This is another one of my heartfelt quests for information. At the back of the third south pylon at the Ramaseum there is a great battle scene. Ramases is in his chariot riding into battle, defenders are at the top of the fortress, the artillery are shooting arrows, cavalry are charging, a son of Ramses is about to top a enemy soldier, a lovely lively scene and right in the middle at the bottom they are having a barbecue!!!!!!
Here are some much better images, my photos heavily editted by Hannes from Germany
Well it looks like it, someone is carrying the buns, another person has a jar of wine and there is a small cow. It has always puzzled me as it just does not seem to fit.
Today I was at the Ramasseum and there were some obvious archaeologists sitting there and I asked them about it and they said they were just discussing it themselves. Speculation was that it might have been added later but the content still puzzled everyone.
Does anyone have any idea, I am sure it has been published in French as Christian leBlanc is working there, but I do not read French so that is no help.
Here is another photo taken by Stan
This entry was posted on Monday, April 14th, 2008 at 3:29 pm and is filed under Jane Akshar. You can follow any responses to this entry through the RSS 2.0 feed. You can leave a response, or trackback from your own site.
9 Responses to “Toss another steak on the barbie”
April 14th, 2008 at 6:57 pm
If you can find a copy I would be happy to translate (FR->EN). In the meantime, maybe you can help me with another “mystery” concerning the same scene. When we were there a few weeks ago, we referred to a guidebook that insisted that the enemy leader could be seen being dragged from the river, held upside down and beaten on the back in order to resuscitate him. Looked up, down, left, right. We couldn’t find him. Any help would be appreciated.
April 14th, 2008 at 8:14 pm
That is on the back of the second pylon north side, I was told he was Egyptian and had ‘fallen in the water’!!!!!!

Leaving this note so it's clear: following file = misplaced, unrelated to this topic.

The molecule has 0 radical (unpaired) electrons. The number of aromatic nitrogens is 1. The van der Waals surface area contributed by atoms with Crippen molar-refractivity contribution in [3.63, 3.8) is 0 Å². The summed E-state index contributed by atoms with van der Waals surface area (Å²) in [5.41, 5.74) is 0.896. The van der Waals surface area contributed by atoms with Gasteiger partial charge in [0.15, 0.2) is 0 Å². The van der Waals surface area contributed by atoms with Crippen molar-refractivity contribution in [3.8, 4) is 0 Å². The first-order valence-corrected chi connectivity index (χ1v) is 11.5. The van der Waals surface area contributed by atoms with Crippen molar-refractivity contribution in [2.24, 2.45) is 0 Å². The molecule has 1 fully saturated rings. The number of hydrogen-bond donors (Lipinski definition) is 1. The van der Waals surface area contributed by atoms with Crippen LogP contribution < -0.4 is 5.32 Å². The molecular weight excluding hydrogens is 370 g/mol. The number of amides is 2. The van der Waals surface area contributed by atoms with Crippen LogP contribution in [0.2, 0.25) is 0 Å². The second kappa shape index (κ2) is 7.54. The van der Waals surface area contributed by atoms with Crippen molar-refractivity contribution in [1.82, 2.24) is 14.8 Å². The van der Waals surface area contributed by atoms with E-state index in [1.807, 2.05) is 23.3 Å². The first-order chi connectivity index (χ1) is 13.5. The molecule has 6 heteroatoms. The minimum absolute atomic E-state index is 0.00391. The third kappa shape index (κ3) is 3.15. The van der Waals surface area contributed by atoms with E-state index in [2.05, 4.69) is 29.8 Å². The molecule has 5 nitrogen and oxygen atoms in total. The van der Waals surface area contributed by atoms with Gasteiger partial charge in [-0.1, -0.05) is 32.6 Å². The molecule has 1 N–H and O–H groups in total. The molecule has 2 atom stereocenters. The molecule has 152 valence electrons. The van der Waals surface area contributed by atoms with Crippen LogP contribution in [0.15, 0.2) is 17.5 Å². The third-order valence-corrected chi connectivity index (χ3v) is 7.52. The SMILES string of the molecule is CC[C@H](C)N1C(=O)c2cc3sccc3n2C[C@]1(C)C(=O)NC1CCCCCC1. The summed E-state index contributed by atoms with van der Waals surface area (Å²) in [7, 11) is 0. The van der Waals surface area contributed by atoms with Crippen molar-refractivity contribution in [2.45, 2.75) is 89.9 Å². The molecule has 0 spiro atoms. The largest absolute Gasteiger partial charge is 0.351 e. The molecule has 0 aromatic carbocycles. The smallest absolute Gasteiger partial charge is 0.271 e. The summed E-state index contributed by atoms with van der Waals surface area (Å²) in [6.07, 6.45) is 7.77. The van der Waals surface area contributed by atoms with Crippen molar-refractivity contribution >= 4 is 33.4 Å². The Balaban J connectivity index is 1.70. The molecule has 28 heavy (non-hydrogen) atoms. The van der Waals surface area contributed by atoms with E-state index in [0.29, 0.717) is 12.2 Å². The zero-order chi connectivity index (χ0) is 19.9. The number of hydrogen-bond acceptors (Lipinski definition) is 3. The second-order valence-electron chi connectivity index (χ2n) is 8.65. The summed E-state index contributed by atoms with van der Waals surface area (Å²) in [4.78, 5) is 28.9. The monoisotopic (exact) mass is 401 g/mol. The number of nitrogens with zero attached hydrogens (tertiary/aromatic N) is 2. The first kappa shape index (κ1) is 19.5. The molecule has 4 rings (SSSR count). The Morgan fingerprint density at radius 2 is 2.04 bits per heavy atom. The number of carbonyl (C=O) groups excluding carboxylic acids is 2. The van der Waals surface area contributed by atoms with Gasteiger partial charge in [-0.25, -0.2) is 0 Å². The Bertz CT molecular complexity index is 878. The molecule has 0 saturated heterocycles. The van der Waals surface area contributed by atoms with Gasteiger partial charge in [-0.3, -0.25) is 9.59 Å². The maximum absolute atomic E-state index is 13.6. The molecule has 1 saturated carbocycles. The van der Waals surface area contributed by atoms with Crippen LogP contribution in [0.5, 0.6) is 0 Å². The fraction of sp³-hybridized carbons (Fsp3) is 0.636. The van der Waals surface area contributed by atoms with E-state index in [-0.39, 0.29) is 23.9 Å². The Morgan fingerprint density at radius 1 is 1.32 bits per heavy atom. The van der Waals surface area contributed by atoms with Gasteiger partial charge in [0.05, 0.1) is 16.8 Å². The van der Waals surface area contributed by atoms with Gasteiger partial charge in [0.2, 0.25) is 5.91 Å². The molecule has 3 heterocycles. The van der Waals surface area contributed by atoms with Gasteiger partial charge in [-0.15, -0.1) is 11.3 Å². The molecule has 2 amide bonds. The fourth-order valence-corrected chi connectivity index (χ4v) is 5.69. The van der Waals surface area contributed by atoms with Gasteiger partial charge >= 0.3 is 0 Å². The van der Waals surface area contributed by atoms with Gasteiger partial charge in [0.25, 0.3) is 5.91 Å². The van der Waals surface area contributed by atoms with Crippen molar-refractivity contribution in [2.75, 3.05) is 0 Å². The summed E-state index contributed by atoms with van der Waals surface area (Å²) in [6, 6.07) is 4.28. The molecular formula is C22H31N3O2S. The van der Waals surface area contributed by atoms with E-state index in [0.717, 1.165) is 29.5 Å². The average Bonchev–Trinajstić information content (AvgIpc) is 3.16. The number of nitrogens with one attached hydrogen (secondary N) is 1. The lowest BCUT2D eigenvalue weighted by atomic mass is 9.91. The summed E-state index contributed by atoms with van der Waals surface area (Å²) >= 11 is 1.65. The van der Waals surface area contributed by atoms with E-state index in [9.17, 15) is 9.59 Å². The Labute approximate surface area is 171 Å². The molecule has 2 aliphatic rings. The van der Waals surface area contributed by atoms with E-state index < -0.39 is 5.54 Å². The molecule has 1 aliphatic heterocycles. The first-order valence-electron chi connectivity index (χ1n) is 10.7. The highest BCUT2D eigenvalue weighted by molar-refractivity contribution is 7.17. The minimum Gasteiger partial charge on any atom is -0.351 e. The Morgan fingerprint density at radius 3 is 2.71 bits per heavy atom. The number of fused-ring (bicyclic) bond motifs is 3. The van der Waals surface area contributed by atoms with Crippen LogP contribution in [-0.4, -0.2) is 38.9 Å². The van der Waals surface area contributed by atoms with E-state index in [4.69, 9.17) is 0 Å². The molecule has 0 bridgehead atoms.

April 15th, 2008 at 11:56 pm
The scene about the ‘enemy leader’ is on the North-west side of the second pylon (just to the left of the colossi as you face the first pylon). A discription of the scene, as well as a line drawing, can be found on the following link. http://www.nilemuse.com/muse/orontes.html A description of the event can be found in Kitchen’s Pharaoh Triumphant, although i don’t have the page number at hand.
As for the scenes at the back of the third pylon. I believe they are often called ‘the siege of cities of Dapur and Tunip’.
Hope this helps.
April 17th, 2008 at 7:17 pm
This is Dapur… The figure on the left side is one of the son of Ramses’, KhaEmWaset, but MontuHirKhopsef is also be shown on the wall. Other four sons of Rameses is shown by fighting against the fortress of Dapur, carved as warriors wearing shield and sword, SethEmWia, MeriAmoun, Seti and SotepenRa… Opposite of them they’re sirians (with the food and wine…), one of them with the gesture of adoration… Maybe they will offer some food for the egyptians? Don’t disturb, there’re some bread and wine, let us go away…? (The last ist only my idea)
The CEDAE has a serie of superb publications about the Ramesseum, but this part can be maybe one of the 1970′ or 80′ parts. You can find it in CAIRO by CEDAI i’m sure.
:-(… i feel my beloved place again…
April 17th, 2008 at 7:23 pm
ps: Maybe it’s a publication written by Goyon, when it helps…
April 18th, 2008 at 10:51 am
Well your explaniation is possible but when you look at the scene it seems so out of place. If it was to the side it would make more sense but right in the middle it just does not seem to be part of the original/ I would welcome any other contributions
April 19th, 2008 at 12:30 pm
I got a reply via EEF from Daniel Soliman
I wrote my BA thesis on the depictions of sieges of Syrian
fortresses by Egyptians and I discussed this scene as well.
These four people are most likely the inhabitants of the village of Dapuru that is under attack, as their garments are cleary
not Egyptian. According to Wreszinksi, these figures are
the chief of the town, his wife and two daughters ( Wreszinksi,
Atlas zur altaegyptischen Kulturgeschichte II, 109). This is implied
by the fact that they are depicted on a bigger scale than the
common Egyptian soldiers in front of them, reflecting their
relative prestige or rank. A similar phenomenon can be seen
in the tomb of Horemheb at Saqqara, where the Egyptian
scribes bringing in rows of foreign prisoners of war are much
smaller than the enemies. The four figures here seem to bringing
a tribute to the Egyptian victors consisting of an ox, wine and
a basket of breads. This could be interpretated as sign of capitulation. The theme of tribute giving is not unique in such scenes and
occurs in other Ramesside reliefs.
April 20th, 2008 at 11:59 am
I told the same but i’m not a scientist so nobody believed me …
April 22nd, 2008 at 12:15 pm
I must admit I was swayed by the fact he did his docorate in these scenes but it was the reference that was the clincher ( Wreszinksi, Atlas zur altaegyptischen Kulturgeschichte II, 109).